‘Nobody came out of the Carlos Tevez affair with any real credit’

An absurd rivalry has now developed between our fans and those of Sheffield United

Our recent fixture against Sheffield United brought back memories of our Great Escape in 2006/07. We’d won 1-0 at Manchester United on the final day to avoid relegation, which resulted in the Blades being relegated.

I’ve previously taken an in-depth look into the reign of Alan Pardew and to me, his tenure was defined by a failure to properly use Carlos Tevez who featured in all but three of the games under Pardew’s charge. But was Pardew culpable for not building the team around Tevez and also Mascherano, who was essentially ignored and only played five games before transferring to Liverpool in January 2007?

It’s naive to sign a great player and just assume the manager will make it work. They have to fit the tactical plan; are other players going to be on the same wavelength? That season though Pardew might have been on his way a lot sooner had it not been for the protracted sale of the club.

Chairman Terry Brown was denounced following the sale of West Ham’s golden generation; angry fans questioned his management of the club and were only deterred by the threat of legal action. The sale was completed in November 2006 as an Icelandic consortium took control. The new chairman Eggert Magnusson was a lugubrious figure and should really have been stroking a white cat. 

Forest Gate-born Alan Curbishley was appointed manager the week before Christmas. It was a sensible move as the former Charlton boss made his name as a player at West Ham. He was highly regarded and once interviewed for the England manager’s job. Charlton became a steady top 10 side under his stewardship and steered the club to 7th place in the Premier League. 

Such is the managerial merry-go-round, Alan Pardew did a swap taking over at Charlton in December 2006. The task now was to pull West Ham out of a tailspin leading into the crucial holiday period. However, the bombshell secretly prepared in September was ready to drop. When Tevez and Mascherano joined West Ham, few paid attention to the detail. They were signed for an undisclosed fee; nothing unusual there, transfer fees are essentially a private matter between the contracting parties.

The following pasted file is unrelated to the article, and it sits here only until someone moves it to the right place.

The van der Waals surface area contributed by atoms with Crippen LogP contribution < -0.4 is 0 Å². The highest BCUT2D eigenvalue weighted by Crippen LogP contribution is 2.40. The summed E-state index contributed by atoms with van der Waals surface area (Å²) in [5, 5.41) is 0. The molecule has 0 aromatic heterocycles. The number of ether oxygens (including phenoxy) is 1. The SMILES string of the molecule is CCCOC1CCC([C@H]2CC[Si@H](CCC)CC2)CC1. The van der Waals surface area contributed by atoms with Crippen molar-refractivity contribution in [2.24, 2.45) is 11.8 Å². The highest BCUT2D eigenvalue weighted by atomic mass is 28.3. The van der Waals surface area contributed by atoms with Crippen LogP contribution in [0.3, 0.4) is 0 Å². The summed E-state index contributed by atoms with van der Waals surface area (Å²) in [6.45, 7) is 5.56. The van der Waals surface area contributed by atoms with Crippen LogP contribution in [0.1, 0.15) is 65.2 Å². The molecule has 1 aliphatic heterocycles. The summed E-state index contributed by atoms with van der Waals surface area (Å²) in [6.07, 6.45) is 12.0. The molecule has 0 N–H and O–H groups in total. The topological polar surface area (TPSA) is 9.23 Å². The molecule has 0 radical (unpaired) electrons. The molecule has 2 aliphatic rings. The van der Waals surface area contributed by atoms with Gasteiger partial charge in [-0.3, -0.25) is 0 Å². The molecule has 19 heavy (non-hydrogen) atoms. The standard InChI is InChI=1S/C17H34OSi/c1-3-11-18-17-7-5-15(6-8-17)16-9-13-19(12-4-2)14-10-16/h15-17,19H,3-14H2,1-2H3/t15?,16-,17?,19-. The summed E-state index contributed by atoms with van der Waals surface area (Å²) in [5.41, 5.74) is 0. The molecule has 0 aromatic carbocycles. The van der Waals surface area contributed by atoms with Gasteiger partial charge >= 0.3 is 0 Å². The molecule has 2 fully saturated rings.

If anything goes public, it’s nothing more than an estimate. The selling club accounts for income in the usual manner and the buying club records the purchase accordingly. However, in January 2007 it was revealed that Premier League rules had been broken when the pair were signed. 

Company director Kia Joorabchian owned the players’ economic rights via MSI and Just Sport Inc. Contract clauses that permitted third party influence were strictly forbidden. However, if the club had broken the rules they gained no advantage from it. West Ham showed little sign of recovery as they embarked on another shocking run. 

A 6-0 defeat at Reading on New Year’s Day was the catalyst for a losing streak that left them bottom of the table in March. But there were rumblings of discontent primarily from clubs in the bottom half of the table. The Premier League had to act and charged West Ham with breach of rule B13 and U18. 

They were still immersed in a relegation battle when a world record fine of £5.5million was imposed. But it stopped short of the expected 10-point deduction which would almost certainly condemn them to relegation. Wigan chairman Dave Whelan commented that it was wrong as West Ham broke the law. A wholly inaccurate statement but served to illustrate the matter would only rest if West Ham were relegated. 

With the eminently quotable Neil Warnock as team manager, Sheffield United crowed the loudest as small club syndrome clicked into action. United threatened legal action against the Premier League and West Ham if natural justice failed to deliver the outcome they wanted. For all his ability, Tevez didn’t break his duck until March when West Ham lost at home to Spurs. He scored in consecutive wins against Blackburn and Middlesbrough and in a subsequent 4-1 defeat to Chelsea. 

Two goals in the home victory against Bolton secured three precious points; and then the final game of the season away to Manchester United. Tevez scored the winner in that game and was, to all intents and purposes, the basis of Sheffield United’s fury. Beating Manchester United gave West Ham a total of 41 points, three ahead of United who finished in 18th place. Never mind that a goalless draw would have kept West Ham up; United were relegated and convinced that Tevez made all the difference. 

But was his presence the only reason they survived in the Premier League? United’s assertion that West Ham were a one man team is frankly a ridiculous statement. Hard facts show that Tevez had little impact for six months of the season. He wasn’t even the top scorer as that distinction fell to Bobby Zamora with 11 league goals.